The 27-year-old in her first major race since giving birth to her daughter Angel in May last year and running in a vacuum which saw her win by almost two-and-a-half minutes, clocked the third fastest time over the Newcastle to South Shields course of 1:07:06.

Shelly Woods retained her wheelchair title and won the Bupa Great North Run title for a fourth time in a time of 50:14 ahead of the USA's Amanda McGrory who set the course record of 49:47 and this year clocked 52:43, with Italy's Francesca Porcellato third in 55:01.

With David Weir after a shoulder injury and lacking fitness after the birth of his child, the men's race saw Josh Cassidy of Canada add to his victory of three years in a time 43:57.

2012 On another day of African domination, Wilson Kipsang and Tirunesh Dibaba scored thrilling half marathon victories in wet conditions at the Bupa Great North Run on Sunday.

Kipsang the World's second fastest ever marathon runner stepped down to half the distance and when all seemed lost, rallied in the last 20 metres to defeat fellow Kenyan Micah Kogo by a second in 59 minutes 06 seconds with Imane Merga of Ethiopia third in 59:56.

Dibaba follows in the footsteps of other great Ethiopian superstars, including her cousin Derartu Tulu, Berhane Adere and Gete Wami. Arguably the world's greatest ever track distance runner, with three Olympic gold medals under her belt, made a superfast start to what promises to be a great road running career. She won in a very quick 1:07:35. The 26-year-old was given a close fight by Edna Kiplagat and Olympic Marathon champion Tiki Gelana.

Kenya's Kiplagat, last year's World Marathon gold medallist, challenged her to the bitter end before surrendering to her rival's superior sprinting skills and losing out on a win by six seconds. The winner's teammate Gelana who found the pace to brisk in the last mile finished in 1:07:48.

Canada's Josh Cassidy who scored his first GNR victory in 2008 and again last year, made it a hatrick when easily winning the Wheelchair race by a huge margin in 43:18.

Jane Egan the World and European Paratriathlon title holder took the women's race in 1:15:00 from Liz McTerran and Kirsty Grange who recorded 1:28:21 and 1:32:56.


2013 Kenenisa Bekele (ETH) 1:00:09
2012 Wilson Kipsang (KEN) 59:06
2011 Martin Mathathi (KEN) 58:56
2010 Haile Gebrselassie (ETH) 59:33
2009 Martin Lel (KEN) 59:32
2008 Tsegay Kebede (ETH) 59:45
2007 Martin Lel (KEN) 1:00:10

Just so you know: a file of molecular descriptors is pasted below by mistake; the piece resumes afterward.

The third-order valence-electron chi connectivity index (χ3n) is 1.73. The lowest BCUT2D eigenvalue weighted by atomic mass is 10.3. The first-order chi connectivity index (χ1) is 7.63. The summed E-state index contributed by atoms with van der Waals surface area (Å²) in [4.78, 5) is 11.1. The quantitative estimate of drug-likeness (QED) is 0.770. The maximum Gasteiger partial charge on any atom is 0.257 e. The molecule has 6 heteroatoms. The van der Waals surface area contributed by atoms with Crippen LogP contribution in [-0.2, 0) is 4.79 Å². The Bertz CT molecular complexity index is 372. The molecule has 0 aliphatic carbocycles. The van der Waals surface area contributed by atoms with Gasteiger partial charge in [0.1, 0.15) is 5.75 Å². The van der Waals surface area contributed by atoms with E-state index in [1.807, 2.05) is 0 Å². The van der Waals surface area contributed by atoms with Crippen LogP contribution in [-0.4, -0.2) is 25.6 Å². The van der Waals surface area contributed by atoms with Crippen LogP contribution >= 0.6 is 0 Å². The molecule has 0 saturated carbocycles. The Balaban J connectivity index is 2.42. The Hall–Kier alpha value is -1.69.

2006 Hendrick Ramaala (SA) 1:01:03
2005 Zersenay Tadesse (ERIT) 59:05
2004 Dejene Berhanu (ETH) 59:37
2003 Hendrick Ramaala (SA) 1:00:01
2002 Paul Kosgei (KEN) 59:58
2001 Paul Tergat (KEN) 1:00:30
2000 Faustin Baha (TANZ) 1:01:51
1999 John Mutai (KEN) 1:00:52
1998 Josiah Thugwane (SA) 1:02:32
1997 Hendrick Ramaala (SA) 1:00:25
1996 Benson Masya (KEN) 1:01:43
1995 Moses Tanui (KEN) 1:00:39
1994 Benson Masya (KEN) 1:00:02
1993 Moses Tanui (KEN) 1:00:15
1992 Benson Masya (KEN) 1:00:24
1991 Benson Masya (KEN) 1: 01:28
1990 Steve Moneghetti (AUS) 1:00:34
1989 M El Mechchadi (MOR) 1:02:39
1988 John Treacy (IRE) 1:01:00
1987 Rob De Castella (AUS) 1:02:04
1986 M Musyoki (KEN) 1:00:43
1985 Steve Kenyon (GB) 1:02:44
1984 Oyvind Dahl (NOR) 1:04:36
1983 Carlos Lopez (POR) 1:02:46
1982 Mike McLeod (GB) 1:02:44
1981 Mike McLeod (GB) 1:03:23

2013 Priscah Jeptoo (KEN) 1:05:45
2012 Tirunesh Dibaba (ETH) 1:07:35
2011 Lucy Kabuu (KEN) 1:07:06
2010 Berhane Adere (ETH) 1:08:49
2009 Jessica Augusto (POR) 1:09:08
2008 Gete Wami (ETH) 1:08:51
2007 Kara Goucher (USA) 1:06:57
2006 Berhane Adere (ETH) 1:10:03
2005 Derartu Tulu (ETH) 1:07:33
2004 Benita Johnson (AUS) 1:07:55
2003 Paula Radcliffe (GB) 1:05:40
2002 Sonia O'Sullivan (IRE) 1:07:19
2001 Susan Chepkemei (KEN) 1:08:40
2000 Paula Radcliffe (GB) 1:07:07
1999 Joyce Chepchumba (KEN) 1:09:07
1998 Sonia O'Sullivan (IRE) 1:11:50
1997 Luciana Subano (KEN) 1:09:24
1996 Liz McColgan (SCOT) 1:10:28
1995 Liz McColgan (SCOT) 1:11:42
1994 R Munerotto (IT) 1:11:29
1993 Tegla Loroupe (KEN) 1:12:55
1992 Liz McColgan (SCOT) 1:08:53
1991 Ingrid Kristiansen (NOR) 1:10:57
1990 Rosa Mota (POR) 1:09:33
1989 Lisa Martin (AUS) 1:10:43
1988 Grete Waitz (NOR) 1:08:49
1987 Lisa Martin (AUS) 1:10:00
1986 Lisa Martin (AUS) 1:09:45
1985 Rosa Mota (POR) 1:09:54
1984 Grete Waitz (NOR) 1:10:27
1983 Julie Barleycorn (GB) 1:16:39
1982 Margaret Lockley (GB) 1:19:24
1981 Karen Goldhawk (GB) 1:17:36

(GB unless stated)
2013 David Weir (GBR) 43:06
2012 Josh Cassidy (CAN) 43:18
2011 Josh Cassidy (CAN) 43:57
2010 David Weir 44:49
2009 David Weir 41:34
2008 Josh Cassidy (CAN) 44:10
2007 Ernst Van Dyk (SA) 42:36
2006 Kurt Fearley (AUS) 42:38
2005 David Weir 42:35
2004 Kenny Herriot 45:37
2003 David Weir 45:41
2002 Tushar Patel 48:46
2001 Tushar Patel 48:10
2000 Kevin Papworth 49:18
1999 Hadj Lahmar 49:57
1998 Hadj Lahmar 53:47
1997 David Holding 44:22
1996 David Holding 49:17
1995 Jack McKenna 52:16
1994 David Holding 50:33
1993 Ivan Newman 54:11
1992 David Holding 50:21
1991 David Holding 47:24
1990 Chris Hallam 56:32
1989 Chris Hallam 1:01:40
1988 David Holding 57:57
1987 Chris Hallam 56:37
1986 Chris Hallam 1:01:15
1985 Mark Tong 1:17:18
1984 Terry Clark 1:10:28
1983 John Grant 1:17:16
1982 Alan Robinson 1:32:00
1981 Alan Robinson 1:28:54

2013 Shelly Woods 54:28
2012 Jane Egan 1:15:00
2011 Shelley Woods 50:14
2010 Shelley Woods 52:59
2009 Amanda McGrory (USA) 49:47
2008 Diana Roy (CAN) 51:10
2007 Shelley Woods 50:36
2006 Diana Roy (CAN) 50:33
2005 Shelly Woods 50:07
2004 Gunilla Wallengren (SWE) 52:14
2003 Gunilla Wallengren 53:04
2002 Gunilla Wallengren 57:47
2001 Gunilla Wallengren 52:59
2000 Sarah Piercey 1:13:32
1999 Tanni Grey Thompson 1:02:32
1998 Tanni Grey Thompson 1:10:58
1997 Tanni Grey 52:17
1996 Tanni Grey 57:17
1995 Tanni Grey 58:44
1994 Rose Hill 1:00:41
1993 Rose Hill 58:00
1992 Tanni Grey 59:21
1991 Tanni Grey 1:00:22
1990 Tanni Grey 1:05:08
1989 Eileen Dixon 2:06:54
1988 Josie Cichockyj 1:37:38
1987 Karen Davidson 1:19:55
1986 Karen Davidson 1:13:04
1985 Anne Graham 2:26:53
1984 Ellen Hodgson 2:50:42
1983 Maria Dodsworth 2:27:29